A pass interference on Patrick Peterson in overtime helped get San Francisco on the move. The 49ers advanced the ball with an 11-yard pass to Pierre Garcon (4-36), a third-down conversion with an eight-yard run by Kyle Juszcyk, and a pass to Hyde for nine yards to get inside the 10-yard line. The drive stalled, and Robbie Gould kicked a 23-yard field goal. Because it was the opening possession of overtime, Arizona got a chance to score. Palmer hit Jaron Brown for receptions of 17 and 25 yards. A holding on Jimmie Ward gave Arizona some more life, and Palmer took advantage. The Cardinals got a walk-off winer with a 19-yard touchdown pass to Larry Fitzgerald as the future Hall of Famer got open to sky above the defender for a tremendous game-winning catch with only 38 seconds left in overtime.

  • Palmer completed 33-of-51 passes for 357 yards with one touchdown and one interception. Fitzgerald had four catches for 32 yards to go with the only touchdown in the game.

  • Chris Johnson (13-32) and Ellington (5-18) didn’t do much on the ground. But Johnson had three catches for 31 yards while Ellington had nine receptions for 86 yards.

  • Hoyer was 24-of-49 for 234 yards with an interception. Hyde ran for 68 yards on 16 carries with five receptions for 27 yards.

  • Defensively, both teams played well on that side of the ball. The 49ers took advantage of the Cardinals’ weak offensive line to record six sacks. Buckner was superb with four tackles and a sack. He looks like a Pro Bowler this year. 49ers rookie Solomon Thomas got his first NFL sack, but it wasn’t all that impressive. It was a coverage sack as Thomas was blocked well, but when Palmer moved forward to the line of scrimmage, Thomas chased him down from behind. Arizona enjoyed a good performance from Tyrann Mathieu, who had 11 tackles with a sack.

    Eagles 26, Chargers 24
    By Jacob Camenker – Riggo’s Rag

  • EDITOR’S NOTE: It was insane how much the Charger fans were outnumbered by Eagle supporters in this game. It must have been 10:1 or 12:1. That’s what it sounded like, at least. There’s no reason for the Chargers to remain in Los Angeles, and San Diego sucks as an NFL city, too. They should be in Portland, San Antonio or Oklahoma City.

  • The Eagles ran an old-fashioned looking offense against the Chargers to notch their third win of the young NFL season. Though one would think that the Eagles’ passing attack would have been the strength they wanted to use against the Chargers, they Eagles chose to use their run offense with great success.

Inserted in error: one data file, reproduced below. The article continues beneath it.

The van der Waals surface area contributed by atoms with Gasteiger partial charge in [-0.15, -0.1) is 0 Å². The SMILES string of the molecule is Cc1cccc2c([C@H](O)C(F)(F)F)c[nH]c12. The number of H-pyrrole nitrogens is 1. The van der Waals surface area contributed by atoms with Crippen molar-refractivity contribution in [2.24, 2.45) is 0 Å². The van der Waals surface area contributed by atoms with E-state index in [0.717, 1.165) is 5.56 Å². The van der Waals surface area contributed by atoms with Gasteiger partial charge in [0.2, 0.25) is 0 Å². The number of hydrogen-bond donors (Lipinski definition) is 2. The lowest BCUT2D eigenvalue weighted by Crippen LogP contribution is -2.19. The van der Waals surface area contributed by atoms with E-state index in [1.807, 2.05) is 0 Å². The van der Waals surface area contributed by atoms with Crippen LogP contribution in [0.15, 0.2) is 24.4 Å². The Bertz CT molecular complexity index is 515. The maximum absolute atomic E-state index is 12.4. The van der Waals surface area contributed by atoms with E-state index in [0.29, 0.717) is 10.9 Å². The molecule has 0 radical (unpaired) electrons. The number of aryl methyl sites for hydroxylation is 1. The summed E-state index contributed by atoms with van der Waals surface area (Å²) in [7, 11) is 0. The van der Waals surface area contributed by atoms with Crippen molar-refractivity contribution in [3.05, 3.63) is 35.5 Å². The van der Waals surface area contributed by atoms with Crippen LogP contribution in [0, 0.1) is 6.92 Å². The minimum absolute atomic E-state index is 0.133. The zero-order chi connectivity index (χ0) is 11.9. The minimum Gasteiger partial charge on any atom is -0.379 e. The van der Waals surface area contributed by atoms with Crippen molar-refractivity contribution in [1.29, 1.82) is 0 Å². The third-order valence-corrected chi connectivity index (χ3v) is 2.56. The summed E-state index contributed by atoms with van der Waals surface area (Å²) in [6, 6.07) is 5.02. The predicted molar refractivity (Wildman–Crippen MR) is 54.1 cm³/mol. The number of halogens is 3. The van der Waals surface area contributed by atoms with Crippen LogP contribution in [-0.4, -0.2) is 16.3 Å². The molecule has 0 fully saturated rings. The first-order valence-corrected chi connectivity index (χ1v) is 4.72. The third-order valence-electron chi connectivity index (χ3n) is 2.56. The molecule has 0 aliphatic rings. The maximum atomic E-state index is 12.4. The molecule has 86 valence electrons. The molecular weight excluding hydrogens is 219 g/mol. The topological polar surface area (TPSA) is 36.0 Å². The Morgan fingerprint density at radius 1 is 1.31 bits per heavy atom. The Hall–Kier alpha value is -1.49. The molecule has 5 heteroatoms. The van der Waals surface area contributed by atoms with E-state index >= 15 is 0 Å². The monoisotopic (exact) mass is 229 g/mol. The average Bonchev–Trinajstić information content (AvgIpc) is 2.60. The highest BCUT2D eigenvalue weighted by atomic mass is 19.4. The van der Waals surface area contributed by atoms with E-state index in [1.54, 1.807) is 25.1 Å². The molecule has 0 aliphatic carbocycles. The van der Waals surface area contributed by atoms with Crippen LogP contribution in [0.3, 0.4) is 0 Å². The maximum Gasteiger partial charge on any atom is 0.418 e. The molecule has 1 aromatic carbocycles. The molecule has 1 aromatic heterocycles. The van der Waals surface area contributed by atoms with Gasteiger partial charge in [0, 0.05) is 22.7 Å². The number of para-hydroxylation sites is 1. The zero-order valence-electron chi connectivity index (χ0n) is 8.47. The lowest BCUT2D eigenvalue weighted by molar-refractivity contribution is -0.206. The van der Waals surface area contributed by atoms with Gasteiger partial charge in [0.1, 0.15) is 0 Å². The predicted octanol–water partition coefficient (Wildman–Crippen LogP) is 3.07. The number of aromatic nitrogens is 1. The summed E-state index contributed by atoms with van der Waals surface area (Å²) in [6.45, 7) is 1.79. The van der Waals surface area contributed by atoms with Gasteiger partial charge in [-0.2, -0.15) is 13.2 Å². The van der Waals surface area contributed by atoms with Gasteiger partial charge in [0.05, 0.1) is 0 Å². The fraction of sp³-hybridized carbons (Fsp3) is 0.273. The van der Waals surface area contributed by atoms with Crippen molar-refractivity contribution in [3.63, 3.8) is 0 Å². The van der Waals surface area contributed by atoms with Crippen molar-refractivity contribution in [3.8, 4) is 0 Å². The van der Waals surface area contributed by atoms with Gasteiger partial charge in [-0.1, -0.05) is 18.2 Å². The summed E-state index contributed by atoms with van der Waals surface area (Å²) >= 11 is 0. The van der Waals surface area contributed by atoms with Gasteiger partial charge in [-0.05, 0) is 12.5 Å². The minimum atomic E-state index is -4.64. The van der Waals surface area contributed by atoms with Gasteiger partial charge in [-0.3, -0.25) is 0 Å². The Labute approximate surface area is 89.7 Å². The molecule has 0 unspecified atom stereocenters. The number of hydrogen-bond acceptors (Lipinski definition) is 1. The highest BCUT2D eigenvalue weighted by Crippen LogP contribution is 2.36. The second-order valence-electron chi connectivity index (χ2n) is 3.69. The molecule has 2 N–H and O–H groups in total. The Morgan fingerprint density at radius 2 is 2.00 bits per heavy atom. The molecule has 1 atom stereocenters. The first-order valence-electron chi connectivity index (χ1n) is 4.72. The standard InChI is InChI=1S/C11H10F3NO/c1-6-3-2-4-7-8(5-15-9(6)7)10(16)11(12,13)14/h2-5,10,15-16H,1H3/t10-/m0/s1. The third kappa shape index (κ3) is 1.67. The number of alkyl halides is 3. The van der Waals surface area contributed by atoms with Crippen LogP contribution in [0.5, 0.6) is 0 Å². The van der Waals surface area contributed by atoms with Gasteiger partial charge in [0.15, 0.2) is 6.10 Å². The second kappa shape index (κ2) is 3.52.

The Eagles ran for 214 yards as they were able to gash the Chargers on multiple occasions. LeGarrette Blount was unsurprisingly the lead option for the Eagles, and he had the best performance since he signed in the offseason.

    Blount ran for a whopping 136 yards on just 16 carries. He ripped off many 10-plus-yard bursts and was able to run through a good deal of the Chargers’ defenders. On one terrific play, Blount ran through the line and got into the open field, shaking off a couple of would-be tacklers and throwing rookie Desmond King to the ground on a 68-yard gain. Blount looked like Marshawn Lynch in that moment. It’s feasible that Blount could be a high-end RB2 if he keeps producing at that level, but it will be hard to trust the team’s backfield, which is by committee.

    The Eagles also saw a nice performance from Wendell Smallwood. The second-year man took over in the role that had previously belonged to Darren Sproles. Smallwood saw 10 carries for 34 yards and dove for a touchdown on the goal line. He also was active in the passing game, catching four passes for 45 yards. He looks like a capable replacement and has FLEX potential moving forward.

    Corey Clement was the final cog of the running attack. He, too, saw 10 carries and had 30 yards. The undrafted rookie looked pretty good and should continue to play a role on the offense. He had a couple of key conversion on third-and-shorts, and that was huge for the team.

  • In the passing game, the Eagles did well enough to complement their run offense. Carson Wentz had an efficient performance that saw him go 17-of-31 for 242 yards and a touchdown. Wentz was solid, but he was under pressure for a good amount of the contest. Melvin Ingram and Joey Bosa proved to be a very good pass-rushing tandem, and they forced Wentz to throw the ball away a few times. Wentz did well to escape, and looked very elusive.

  • Wentz’s top receivers during the contest were Zach Ertz (5-83), Nelson Agholor (3-58) and Alshon Jeffery (3-29, 1 TD). Ertz was the most consistent threat, and he was able to make a nice catch on a 38-yard pass. The Eagles were backed up deep in their own territory when Wentz threw a perfect touch pass Ertz’s way just over the defender. Ertz will continue to be a TE1 each week.